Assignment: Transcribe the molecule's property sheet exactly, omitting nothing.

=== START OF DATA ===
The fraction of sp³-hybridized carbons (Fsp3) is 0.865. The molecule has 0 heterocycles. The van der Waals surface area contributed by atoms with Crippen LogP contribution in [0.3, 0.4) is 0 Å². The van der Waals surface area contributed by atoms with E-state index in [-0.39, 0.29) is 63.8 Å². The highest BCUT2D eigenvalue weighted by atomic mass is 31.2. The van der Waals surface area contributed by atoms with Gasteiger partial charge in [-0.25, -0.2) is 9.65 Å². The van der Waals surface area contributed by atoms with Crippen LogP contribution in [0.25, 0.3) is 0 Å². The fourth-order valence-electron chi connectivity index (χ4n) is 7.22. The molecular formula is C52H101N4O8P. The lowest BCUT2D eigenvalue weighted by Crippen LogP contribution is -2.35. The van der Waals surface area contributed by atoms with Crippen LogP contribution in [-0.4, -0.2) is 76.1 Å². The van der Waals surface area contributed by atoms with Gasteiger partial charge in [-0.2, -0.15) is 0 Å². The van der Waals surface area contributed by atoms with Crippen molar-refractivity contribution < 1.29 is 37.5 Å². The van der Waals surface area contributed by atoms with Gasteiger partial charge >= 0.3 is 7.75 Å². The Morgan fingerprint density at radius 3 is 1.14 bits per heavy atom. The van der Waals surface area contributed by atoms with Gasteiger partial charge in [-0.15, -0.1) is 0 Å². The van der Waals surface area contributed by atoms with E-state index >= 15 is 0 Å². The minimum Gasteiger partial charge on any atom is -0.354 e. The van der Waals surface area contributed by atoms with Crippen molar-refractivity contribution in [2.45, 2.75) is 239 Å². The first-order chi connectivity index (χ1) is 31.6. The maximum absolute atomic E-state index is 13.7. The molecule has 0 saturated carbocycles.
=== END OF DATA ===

The fraction of sp³-hybridized carbons (Fsp3) is 0.865. The molecule has 0 heterocycles. The van der Waals surface area contributed by atoms with Crippen LogP contribution in [0.3, 0.4) is 0 Å². The van der Waals surface area contributed by atoms with E-state index in [-0.39, 0.29) is 63.8 Å². The highest BCUT2D eigenvalue weighted by atomic mass is 31.2. The van der Waals surface area contributed by atoms with Gasteiger partial charge in [-0.25, -0.2) is 9.65 Å². The van der Waals surface area contributed by atoms with Crippen LogP contribution in [0.25, 0.3) is 0 Å². The fourth-order valence-electron chi connectivity index (χ4n) is 7.22. The molecular formula is C52H101N4O8P. The lowest BCUT2D eigenvalue weighted by Crippen LogP contribution is -2.35. The van der Waals surface area contributed by atoms with Crippen LogP contribution in [-0.4, -0.2) is 76.1 Å². The van der Waals surface area contributed by atoms with Gasteiger partial charge in [-0.2, -0.15) is 0 Å². The van der Waals surface area contributed by atoms with Crippen molar-refractivity contribution < 1.29 is 37.5 Å². The van der Waals surface area contributed by atoms with Gasteiger partial charge >= 0.3 is 7.75 Å². The Morgan fingerprint density at radius 3 is 1.14 bits per heavy atom. The van der Waals surface area contributed by atoms with Gasteiger partial charge in [-0.15, -0.1) is 0 Å². The van der Waals surface area contributed by atoms with E-state index >= 15 is 0 Å². The minimum Gasteiger partial charge on any atom is -0.354 e. The van der Waals surface area contributed by atoms with Crippen molar-refractivity contribution in [2.45, 2.75) is 239 Å². The first-order chi connectivity index (χ1) is 31.6. The maximum absolute atomic E-state index is 13.7. The molecule has 0 saturated carbocycles.